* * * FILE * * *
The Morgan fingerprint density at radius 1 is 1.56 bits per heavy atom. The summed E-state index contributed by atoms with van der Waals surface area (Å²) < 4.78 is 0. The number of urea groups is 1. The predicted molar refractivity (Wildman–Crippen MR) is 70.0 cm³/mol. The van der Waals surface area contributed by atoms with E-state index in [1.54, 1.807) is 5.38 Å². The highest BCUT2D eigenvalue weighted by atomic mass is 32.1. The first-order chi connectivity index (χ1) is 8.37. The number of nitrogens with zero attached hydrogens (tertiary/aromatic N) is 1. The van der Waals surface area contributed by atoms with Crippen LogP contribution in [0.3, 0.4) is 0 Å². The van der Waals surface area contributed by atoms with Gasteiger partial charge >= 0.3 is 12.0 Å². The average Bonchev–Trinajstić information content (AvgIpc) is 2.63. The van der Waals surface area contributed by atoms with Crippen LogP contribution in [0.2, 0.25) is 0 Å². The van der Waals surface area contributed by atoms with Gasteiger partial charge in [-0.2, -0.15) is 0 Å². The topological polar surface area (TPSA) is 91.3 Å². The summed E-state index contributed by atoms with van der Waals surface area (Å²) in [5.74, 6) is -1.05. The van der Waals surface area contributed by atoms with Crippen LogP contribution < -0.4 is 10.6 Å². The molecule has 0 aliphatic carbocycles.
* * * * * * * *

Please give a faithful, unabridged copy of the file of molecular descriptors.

The Morgan fingerprint density at radius 1 is 1.56 bits per heavy atom. The summed E-state index contributed by atoms with van der Waals surface area (Å²) < 4.78 is 0. The number of urea groups is 1. The predicted molar refractivity (Wildman–Crippen MR) is 70.0 cm³/mol. The van der Waals surface area contributed by atoms with E-state index in [1.54, 1.807) is 5.38 Å². The highest BCUT2D eigenvalue weighted by atomic mass is 32.1. The first-order chi connectivity index (χ1) is 8.37. The number of nitrogens with zero attached hydrogens (tertiary/aromatic N) is 1. The van der Waals surface area contributed by atoms with Crippen LogP contribution in [0.3, 0.4) is 0 Å². The van der Waals surface area contributed by atoms with Gasteiger partial charge >= 0.3 is 12.0 Å². The average Bonchev–Trinajstić information content (AvgIpc) is 2.63. The van der Waals surface area contributed by atoms with Crippen LogP contribution in [0.2, 0.25) is 0 Å². The van der Waals surface area contributed by atoms with Gasteiger partial charge in [-0.2, -0.15) is 0 Å². The topological polar surface area (TPSA) is 91.3 Å². The summed E-state index contributed by atoms with van der Waals surface area (Å²) in [5.74, 6) is -1.05. The van der Waals surface area contributed by atoms with Crippen LogP contribution < -0.4 is 10.6 Å². The molecule has 0 aliphatic carbocycles.